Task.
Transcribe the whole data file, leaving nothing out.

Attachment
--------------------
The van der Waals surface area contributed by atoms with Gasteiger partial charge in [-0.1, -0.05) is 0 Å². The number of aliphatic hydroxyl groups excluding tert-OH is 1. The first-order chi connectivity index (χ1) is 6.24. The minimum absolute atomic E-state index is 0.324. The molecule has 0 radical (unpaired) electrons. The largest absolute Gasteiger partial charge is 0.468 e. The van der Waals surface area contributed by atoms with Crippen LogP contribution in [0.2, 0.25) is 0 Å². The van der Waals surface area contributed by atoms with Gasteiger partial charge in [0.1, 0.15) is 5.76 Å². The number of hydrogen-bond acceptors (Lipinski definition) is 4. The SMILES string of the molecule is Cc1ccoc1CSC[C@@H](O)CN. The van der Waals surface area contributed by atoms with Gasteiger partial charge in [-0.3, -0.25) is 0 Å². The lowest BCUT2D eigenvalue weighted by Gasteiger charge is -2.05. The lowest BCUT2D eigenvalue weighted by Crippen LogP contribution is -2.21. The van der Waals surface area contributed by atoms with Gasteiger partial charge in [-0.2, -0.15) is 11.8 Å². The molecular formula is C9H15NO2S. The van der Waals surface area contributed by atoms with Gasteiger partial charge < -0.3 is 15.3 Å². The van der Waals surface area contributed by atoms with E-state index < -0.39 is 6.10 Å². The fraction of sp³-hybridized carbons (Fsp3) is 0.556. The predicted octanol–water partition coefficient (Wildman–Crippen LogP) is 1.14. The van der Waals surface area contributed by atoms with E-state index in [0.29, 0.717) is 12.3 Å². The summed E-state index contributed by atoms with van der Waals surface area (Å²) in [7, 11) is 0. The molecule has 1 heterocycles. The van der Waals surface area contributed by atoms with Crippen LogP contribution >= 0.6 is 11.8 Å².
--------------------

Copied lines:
The van der Waals surface area contributed by atoms with Gasteiger partial charge in [-0.1, -0.05) is 0 Å². The number of aliphatic hydroxyl groups excluding tert-OH is 1. The first-order chi connectivity index (χ1) is 6.24. The minimum absolute atomic E-state index is 0.324. The molecule has 0 radical (unpaired) electrons. The largest absolute Gasteiger partial charge is 0.468 e. The van der Waals surface area contributed by atoms with Crippen LogP contribution in [0.2, 0.25) is 0 Å². The van der Waals surface area contributed by atoms with Gasteiger partial charge in [0.1, 0.15) is 5.76 Å². The number of hydrogen-bond acceptors (Lipinski definition) is 4. The SMILES string of the molecule is Cc1ccoc1CSC[C@@H](O)CN. The van der Waals surface area contributed by atoms with Gasteiger partial charge in [-0.3, -0.25) is 0 Å². The lowest BCUT2D eigenvalue weighted by Gasteiger charge is -2.05. The lowest BCUT2D eigenvalue weighted by Crippen LogP contribution is -2.21. The van der Waals surface area contributed by atoms with Gasteiger partial charge in [-0.2, -0.15) is 11.8 Å². The molecular formula is C9H15NO2S. The van der Waals surface area contributed by atoms with Gasteiger partial charge < -0.3 is 15.3 Å². The van der Waals surface area contributed by atoms with E-state index < -0.39 is 6.10 Å². The fraction of sp³-hybridized carbons (Fsp3) is 0.556. The predicted octanol–water partition coefficient (Wildman–Crippen LogP) is 1.14. The van der Waals surface area contributed by atoms with E-state index in [0.29, 0.717) is 12.3 Å². The summed E-state index contributed by atoms with van der Waals surface area (Å²) in [7, 11) is 0. The molecule has 1 heterocycles. The van der Waals surface area contributed by atoms with Crippen LogP contribution >= 0.6 is 11.8 Å².